The pressure to get your product to market early is ever-present. Your team, key stakeholders and investors will want something to show for all the hard work and funding.
So, you start telling yourself, "It won't be that bad. Faster to market means better, right? If I release it now, I can always come back and fix bugs or adjust features to suit what users want."
You could, but you probably won't.
Releasing your product too early – potentially incomplete or buggy – is a recipe for running your product aground. You might not notice it immediately, but eventually, it will erode your users' trust in your product. And trust is tough to get back.
The drive to release early is often done under the guise of "it's just an MVP". But don't be fooled – this is a commonly misunderstood or misused term.
According to Eric Ries, pioneer of the Lean Startup movement, "...the minimum viable product is that version of a new product which allows a team to collect the maximum amount of validated learning about customers with the least effort.
A true MVP is the smallest version of your product that still provides value to your users. It should include the fundamental features users need to solve their problems, be usable and reliable, and have considered design elements.
A model proposed by designer Jussi Pasanen (see below) illustrates a great way to think about an MVP. Don't just concentrate on building the functionality first and wait for future iterations of your product to make it reliable, usable and enjoyable. Ensure that every feature release also gives your users enough value, a level of reliability to earn their trust, and is usable enough that they aren't frustrated. Pasanen advises building a slice across the pyramid each time rather than starting from the bottom.
Unfortunately, many product teams misunderstand or misuse the MVP principle and instead opt for a 'ship fast, fix later' approach to get products up and running quickly. This often results in a basic, incomplete, or buggy user experience, leaving users (your customers) frustrated and looking for alternative solutions.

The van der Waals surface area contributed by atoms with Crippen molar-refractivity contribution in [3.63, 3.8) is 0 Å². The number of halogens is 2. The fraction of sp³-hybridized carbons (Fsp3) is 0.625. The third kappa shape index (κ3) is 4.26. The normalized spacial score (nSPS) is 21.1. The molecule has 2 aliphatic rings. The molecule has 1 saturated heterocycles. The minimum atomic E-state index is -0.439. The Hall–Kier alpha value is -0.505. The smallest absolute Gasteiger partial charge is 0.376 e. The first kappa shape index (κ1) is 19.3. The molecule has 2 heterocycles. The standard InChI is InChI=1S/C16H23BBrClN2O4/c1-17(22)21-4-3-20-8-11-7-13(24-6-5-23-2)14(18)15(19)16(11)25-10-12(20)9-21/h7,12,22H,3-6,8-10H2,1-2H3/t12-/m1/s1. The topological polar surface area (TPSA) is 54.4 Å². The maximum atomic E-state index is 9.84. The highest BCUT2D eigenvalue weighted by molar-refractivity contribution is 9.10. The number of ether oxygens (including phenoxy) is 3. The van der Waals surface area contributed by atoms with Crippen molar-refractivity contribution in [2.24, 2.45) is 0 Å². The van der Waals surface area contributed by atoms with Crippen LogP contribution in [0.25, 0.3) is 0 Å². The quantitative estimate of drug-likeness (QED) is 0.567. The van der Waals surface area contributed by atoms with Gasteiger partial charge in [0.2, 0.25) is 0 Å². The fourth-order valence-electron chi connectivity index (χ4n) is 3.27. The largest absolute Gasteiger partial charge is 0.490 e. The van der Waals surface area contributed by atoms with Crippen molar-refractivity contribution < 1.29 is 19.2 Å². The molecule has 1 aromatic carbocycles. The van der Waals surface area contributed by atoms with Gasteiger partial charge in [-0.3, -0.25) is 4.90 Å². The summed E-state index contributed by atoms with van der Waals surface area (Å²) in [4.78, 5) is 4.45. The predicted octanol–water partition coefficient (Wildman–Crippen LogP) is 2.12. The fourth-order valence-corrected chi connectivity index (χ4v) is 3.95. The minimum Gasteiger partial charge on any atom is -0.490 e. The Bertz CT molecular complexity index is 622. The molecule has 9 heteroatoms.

Such approaches are more suited to closed betas or community-sourced projects. In these contexts, users are likely to be more understanding if quality is lacking.
So, how do you know if your product is, in fact, ready to ship?
Make sure you have thought through answers to these critical questions:
- Who are your primary user groups for the product?
- Does your product satisfy the core needs of these primary user groups?
- Has it been tested by a cross-section of your key target market(s)?
- Does your product contain known bugs that might stop users from completing core tasks or leave them with a frustrating experience?
- Have you provided a mechanism for users to provide feedback? And do you have a strategy to triage and respond to this feedback once you receive it?
- Have you decided which product metrics to measure to know if your users find your product valuable?
Ultimately, a high-quality product should meet the core needs of its users, whether that means helping them purchase tickets, find the nearest restaurant, or transfer money to a friend or loved one. It's worth the wait if it means they'll keep coming back for more.